To introduce and focus the topic: PCI-DSS is an international security regulation, developed by the main payment brands such as Visa, Mastercard and American Expresss, whose objective is to improve the security of the entire card environment, in order to avoid and minimise situations such as those recently experienced by Marriot or British Airways (both related to the tourism sector).

The complexity of the tourism sector and regulatory compliance

As opposed to other types of activities where compliance can be approached in a more individualized way, such as for example the e-commerce sector, in the tourism sector there are a large number of players who all have their share of responsibility. Let’s see it with the case of a hotel and analyzing the main flows.

A hotel must comply with PCI-DSS. It is a reality, and the reason is extremely simple: they have contracts with banking entities that act as the acquiring bank, where they request commercial codes to collect their services, mainly the stays we spend in each hotel.

When the hotel has to comply with PCI-DSS regulations, the first thing to do is to analyse the flows through which its customers’ card data circulates. And this is where the situation begins to complicate compared to a classic e-commerce.

Main card data streams of a hotel:

  • Own sale through its website
  • Reservations from OTA’s where the credit card arrives, either to process the payment or to have the card in guarantee
  • Payment in person at the hotel, when the guest makes the process of Check In or Check Out, depending on their procedures
  • Assisted sales through the Call Center
  • Recovery of cards to process No-Show…

If we draw each one of these processes, the players that we have commented before appear, and that affect the chain of fulfillment. For example:

  • PMS
  • Channel Managers
  • Booking Engines
A2Secure - Dingus

The hotel, in order to ensure compliance, must ensure that the players it works with also comply, since the cards with which it finally collects its stays can pass through each of these companies or, as the PCI-DSS regulation calls it, service provider.

So if it definitely has to be met, what would be the best strategy for these service providers to do so? With a vocation for service, the ideal would be to work on compliance by helping the hotel make life easier for them.

Under this premise, there are two actors who can really help the hotel industry to simplify compliance. Specifically, these are both Channel Managers and PMS and, between the two, very especially the Channel Managers, since due to their type of business they have been able to move earlier to the Cloud and offer their services effectively as a service, before the PMS.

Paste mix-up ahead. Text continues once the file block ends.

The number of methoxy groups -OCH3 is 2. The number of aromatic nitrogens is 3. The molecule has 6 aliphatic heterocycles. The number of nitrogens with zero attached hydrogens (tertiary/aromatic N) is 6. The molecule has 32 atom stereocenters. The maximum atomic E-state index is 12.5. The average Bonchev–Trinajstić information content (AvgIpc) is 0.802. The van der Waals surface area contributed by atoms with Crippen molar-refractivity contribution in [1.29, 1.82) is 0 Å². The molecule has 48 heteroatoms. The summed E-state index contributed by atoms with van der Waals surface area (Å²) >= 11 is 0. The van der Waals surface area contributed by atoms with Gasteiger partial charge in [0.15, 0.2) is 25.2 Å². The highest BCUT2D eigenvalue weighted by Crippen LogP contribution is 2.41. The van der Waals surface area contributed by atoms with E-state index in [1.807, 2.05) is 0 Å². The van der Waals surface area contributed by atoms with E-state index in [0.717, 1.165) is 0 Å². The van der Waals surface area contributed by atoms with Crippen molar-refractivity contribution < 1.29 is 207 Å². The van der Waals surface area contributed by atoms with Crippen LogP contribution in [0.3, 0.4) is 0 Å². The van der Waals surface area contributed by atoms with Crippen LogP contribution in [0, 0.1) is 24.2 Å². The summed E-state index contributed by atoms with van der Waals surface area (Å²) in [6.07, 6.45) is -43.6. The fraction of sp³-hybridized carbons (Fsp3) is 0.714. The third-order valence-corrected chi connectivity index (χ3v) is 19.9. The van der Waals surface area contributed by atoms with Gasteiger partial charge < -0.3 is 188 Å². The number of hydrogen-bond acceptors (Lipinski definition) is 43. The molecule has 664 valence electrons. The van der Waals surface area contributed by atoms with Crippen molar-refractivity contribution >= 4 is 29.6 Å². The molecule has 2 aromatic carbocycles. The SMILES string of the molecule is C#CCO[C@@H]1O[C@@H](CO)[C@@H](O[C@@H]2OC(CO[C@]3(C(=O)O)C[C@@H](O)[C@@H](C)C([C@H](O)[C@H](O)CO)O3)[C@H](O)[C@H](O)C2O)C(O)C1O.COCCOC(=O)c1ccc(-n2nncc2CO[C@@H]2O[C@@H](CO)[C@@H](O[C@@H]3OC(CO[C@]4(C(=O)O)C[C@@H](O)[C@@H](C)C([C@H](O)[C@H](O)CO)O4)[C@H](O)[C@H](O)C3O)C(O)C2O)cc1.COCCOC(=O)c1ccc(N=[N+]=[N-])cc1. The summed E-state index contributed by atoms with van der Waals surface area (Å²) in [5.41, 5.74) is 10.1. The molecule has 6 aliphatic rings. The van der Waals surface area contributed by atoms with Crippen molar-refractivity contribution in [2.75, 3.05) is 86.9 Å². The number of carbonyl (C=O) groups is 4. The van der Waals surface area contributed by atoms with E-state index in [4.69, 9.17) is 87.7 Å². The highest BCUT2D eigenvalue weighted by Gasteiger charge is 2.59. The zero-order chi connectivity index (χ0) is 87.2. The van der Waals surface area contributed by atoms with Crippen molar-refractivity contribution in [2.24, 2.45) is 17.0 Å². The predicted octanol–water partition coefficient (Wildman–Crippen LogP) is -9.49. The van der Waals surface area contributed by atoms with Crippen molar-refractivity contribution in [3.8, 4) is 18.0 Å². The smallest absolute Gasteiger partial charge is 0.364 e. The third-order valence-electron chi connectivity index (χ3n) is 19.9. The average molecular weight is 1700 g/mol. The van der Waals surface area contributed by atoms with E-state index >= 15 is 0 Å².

The Channel Manager, by concentrating many booking channels, has a very high percentage of the cards that a hotel has to manage circulating through it. Thus, the Channel Manager has the ability to intercept these cards, store them in delegation by the hotel, and prevent them from entering the hotel’s own systems, simplifying part of the PCI-DSS compliance to the establishment.

Finally, through integrations with PMS and payment gateways, it is possible to close the collection processes avoiding both that the card arrives at the hotel and that it is often visible for the staff.

It is precisely this strategy that Hitt Group has chosen to tackle PCI-DSS compliance: Book&Payment collects the reservation cards and, before they go to the hotel, they are tokenised, delivering tokens but in no case bank card data…

Book&Payment takes care of your customers’ cards according to PCI-DSS and, through Book&Payment itself, payments can be processed directly with various payment gateways, without the hotel systems or their staff manipulating the data. In this way, it helps to simplify one of the channels of entry of cards in hotels and, therefore, compliance with the standard.

A2Secure - Dingus

For our part, we believe that this is the way forward. Instead of confronting the regulations individually, which may seem a priori easier, confront them with the perspective of interrelating services and, in a global way, looking for solutions that support the entire transit of the card. This vision, in addition to helping to achieve and maintain compliance by various actors, also represents a significant improvement in security.

It is quite easy to understand that a single database with bank cards encrypted in an entire stream is not the same as the fact that the Channel Manager has its own database, the PMS its own and the payment gateway as well: these are three different locations where a hacker can go looking for the same information and also multiplying by three the possibility of making a mistake and ending up exposed sensitive information.

Albert Morell


Albert Morell

Co-founder A2SECURE & QSA PCI-DSS Auditor

With more than 12 years of experience in Cybersecurity and a solid technical background in engineering, e-commerce and cryptography, Morell left the telecommunications industry to co-found his Cybersecurity company, focused on digital security and PCI-DSS standards. Since then, A2SECURE has provided some of Europe’s leading companies (especially in the payment gateway industry and the tourism sector) with a leading service in corporate information and security, as well as PCI-DSS consulting and auditing.